Wedding feasts and corporate dinners are perpetual affairs, especially for countries competing to be world-class MICE venues. In turn, this has also contributed to the increased demand for quality banquets and buffets.
High demand and expectations also means high profit potential for restaurants and hotels. However, preparing for banquets and buffets can be stressful for chefs – we have to plan a great menu, meet diners’ expectations, and strike that fine balance between having enough food to go around and wasting too much food because of inaccurate estimates.
Fret not, we’ve spoken with some of the industry’s top chefs and put together a list of 4 recommendations they have for planning, preparing and successfully running outstanding banquets and buffets.
Plan how your diners will move
Banquets and buffets involve a lot of group movement. In a banquet setting, you need to think about guests who are mingling with one another as service is going on.
Meanwhile at buffets, you know that diners will be busy shuffling around the buffet floor, selecting their favourites from buffet stations at various locations of the dining area.
As a restauranteur, you need to plan how your diners will move around. Some questions you may want to ask are:
- Is there a logical flow to my buffet lines?
- Will diners be accidentally bumping into each other as they enter and exit queues and navigate between food areas?
- Is there enough space for everyone to move around easily?
- Does the service staff have enough room to properly serve diners at banquets?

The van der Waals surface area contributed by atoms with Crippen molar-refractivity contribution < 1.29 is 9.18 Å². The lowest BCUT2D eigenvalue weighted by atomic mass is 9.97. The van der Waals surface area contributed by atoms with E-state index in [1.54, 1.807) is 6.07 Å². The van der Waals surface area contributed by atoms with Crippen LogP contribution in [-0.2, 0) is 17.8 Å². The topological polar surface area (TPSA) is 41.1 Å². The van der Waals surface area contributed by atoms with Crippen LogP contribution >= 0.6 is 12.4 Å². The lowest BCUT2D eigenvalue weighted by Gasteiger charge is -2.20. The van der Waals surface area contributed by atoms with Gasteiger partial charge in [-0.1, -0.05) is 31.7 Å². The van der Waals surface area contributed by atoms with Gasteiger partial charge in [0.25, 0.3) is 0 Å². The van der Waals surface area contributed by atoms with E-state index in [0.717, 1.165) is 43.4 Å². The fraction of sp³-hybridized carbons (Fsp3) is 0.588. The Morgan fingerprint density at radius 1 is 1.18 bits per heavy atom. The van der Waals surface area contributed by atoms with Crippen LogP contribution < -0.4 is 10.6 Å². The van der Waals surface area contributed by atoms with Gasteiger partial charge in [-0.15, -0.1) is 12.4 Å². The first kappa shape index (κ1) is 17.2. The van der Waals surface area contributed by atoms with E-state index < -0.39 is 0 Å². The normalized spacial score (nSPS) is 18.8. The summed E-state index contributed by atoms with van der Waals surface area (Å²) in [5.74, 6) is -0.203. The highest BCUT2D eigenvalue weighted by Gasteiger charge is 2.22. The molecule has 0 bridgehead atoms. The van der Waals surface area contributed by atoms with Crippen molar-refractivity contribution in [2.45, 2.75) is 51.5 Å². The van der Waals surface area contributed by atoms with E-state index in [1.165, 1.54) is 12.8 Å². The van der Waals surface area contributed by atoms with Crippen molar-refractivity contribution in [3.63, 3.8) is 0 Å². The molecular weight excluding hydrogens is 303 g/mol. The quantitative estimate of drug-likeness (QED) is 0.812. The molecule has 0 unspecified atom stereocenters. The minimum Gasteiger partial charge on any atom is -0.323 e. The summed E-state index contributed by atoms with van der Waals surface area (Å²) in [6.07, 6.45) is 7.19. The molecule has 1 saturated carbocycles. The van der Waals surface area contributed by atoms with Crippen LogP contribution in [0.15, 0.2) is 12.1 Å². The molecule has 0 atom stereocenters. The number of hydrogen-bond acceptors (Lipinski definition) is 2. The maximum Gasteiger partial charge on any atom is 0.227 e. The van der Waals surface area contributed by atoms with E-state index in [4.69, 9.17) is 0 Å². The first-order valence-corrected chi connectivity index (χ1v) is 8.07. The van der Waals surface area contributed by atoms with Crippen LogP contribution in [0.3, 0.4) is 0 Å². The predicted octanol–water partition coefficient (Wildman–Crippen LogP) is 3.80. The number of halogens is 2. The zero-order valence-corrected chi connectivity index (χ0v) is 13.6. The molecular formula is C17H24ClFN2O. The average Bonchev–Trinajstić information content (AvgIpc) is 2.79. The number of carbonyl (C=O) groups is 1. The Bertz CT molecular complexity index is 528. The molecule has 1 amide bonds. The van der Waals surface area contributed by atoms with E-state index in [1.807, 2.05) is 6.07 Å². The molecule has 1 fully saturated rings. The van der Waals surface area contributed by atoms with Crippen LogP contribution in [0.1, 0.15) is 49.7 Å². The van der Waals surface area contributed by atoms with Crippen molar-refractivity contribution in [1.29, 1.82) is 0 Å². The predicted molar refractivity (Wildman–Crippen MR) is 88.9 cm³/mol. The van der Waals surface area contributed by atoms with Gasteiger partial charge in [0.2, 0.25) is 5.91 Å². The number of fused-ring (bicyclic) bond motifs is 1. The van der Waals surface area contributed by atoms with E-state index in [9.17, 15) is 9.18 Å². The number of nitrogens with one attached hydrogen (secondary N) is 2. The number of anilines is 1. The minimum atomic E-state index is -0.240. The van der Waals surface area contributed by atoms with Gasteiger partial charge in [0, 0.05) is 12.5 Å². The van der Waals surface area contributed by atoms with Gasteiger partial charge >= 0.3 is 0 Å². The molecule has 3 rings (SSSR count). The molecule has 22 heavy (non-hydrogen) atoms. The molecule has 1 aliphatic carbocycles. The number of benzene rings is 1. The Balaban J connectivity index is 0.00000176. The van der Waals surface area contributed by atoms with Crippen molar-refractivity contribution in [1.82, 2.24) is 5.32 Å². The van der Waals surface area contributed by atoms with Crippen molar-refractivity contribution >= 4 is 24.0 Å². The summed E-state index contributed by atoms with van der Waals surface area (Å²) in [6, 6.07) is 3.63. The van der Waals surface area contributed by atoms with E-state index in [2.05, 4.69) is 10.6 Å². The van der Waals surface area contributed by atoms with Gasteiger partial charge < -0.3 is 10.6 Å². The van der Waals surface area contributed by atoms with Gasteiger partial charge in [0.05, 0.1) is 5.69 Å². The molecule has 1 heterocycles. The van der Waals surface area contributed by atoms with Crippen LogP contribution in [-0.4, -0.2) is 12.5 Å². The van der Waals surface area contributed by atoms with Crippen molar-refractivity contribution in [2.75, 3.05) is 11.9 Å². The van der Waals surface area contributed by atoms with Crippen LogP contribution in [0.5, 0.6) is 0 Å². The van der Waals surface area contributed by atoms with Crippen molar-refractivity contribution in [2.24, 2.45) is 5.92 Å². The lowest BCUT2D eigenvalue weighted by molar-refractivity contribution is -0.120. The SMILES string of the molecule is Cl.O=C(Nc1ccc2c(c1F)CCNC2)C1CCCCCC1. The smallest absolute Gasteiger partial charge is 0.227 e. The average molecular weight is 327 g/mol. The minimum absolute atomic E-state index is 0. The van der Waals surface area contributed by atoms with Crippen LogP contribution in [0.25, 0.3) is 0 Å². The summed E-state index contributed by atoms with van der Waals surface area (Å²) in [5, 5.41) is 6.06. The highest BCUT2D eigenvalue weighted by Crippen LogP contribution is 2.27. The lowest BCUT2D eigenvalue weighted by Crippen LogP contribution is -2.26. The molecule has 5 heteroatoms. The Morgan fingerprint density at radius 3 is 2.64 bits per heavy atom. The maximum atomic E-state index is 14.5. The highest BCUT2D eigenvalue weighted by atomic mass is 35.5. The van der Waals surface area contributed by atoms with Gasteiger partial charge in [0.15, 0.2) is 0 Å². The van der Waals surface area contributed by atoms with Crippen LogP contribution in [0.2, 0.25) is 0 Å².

- Can seating arrangements be better optimised for the convenience of diners and/or service staff?
With effective planning, you can avoid many potential service-related issues and deliver first class service to diners.
Place drinks separately from food
At buffets, getting drinks holds up the line. Filling up a beverage cup takes time and queues form quickly. To avoid this issue, place drinks on a separate table away from where you set out the food. Better yet, prepare your drinks and place them in glasses so diners can simply pick them up and go.
A similar issue can occur at banquets. When it gets busy, servers serving drinks may get in the way of those carrying food. To avoid this situation, set up a different area in your kitchen for making drinks. This simple arrangement will allow servers to move around more freely.
Make napkins easy to grab
Be sure that there are plenty of napkins around, and that they are always within easy reach. At a banquet, keep extra napkins handy at side-serving tables. And at buffets, put out large stacks of napkins at the end of where you're serving food. This makes it easier for guests to grab extras when they need to clean something up.
Place cutlery at the end of lines
If there’s one common problem in buffet lines (especially catering lines) that needs to be addressed, it’s this – placing cutlery at the start of the buffet line. There’s simply no reason to ask diners to balance their cutlery on their plates, or in their already full hands. After all, diners are there to enjoy delicious food.
So, we recommend allowing diners to fill their plates with food, then pick up their cutlery at the end of the line. Your diners and service staff will appreciate this simple but important gesture.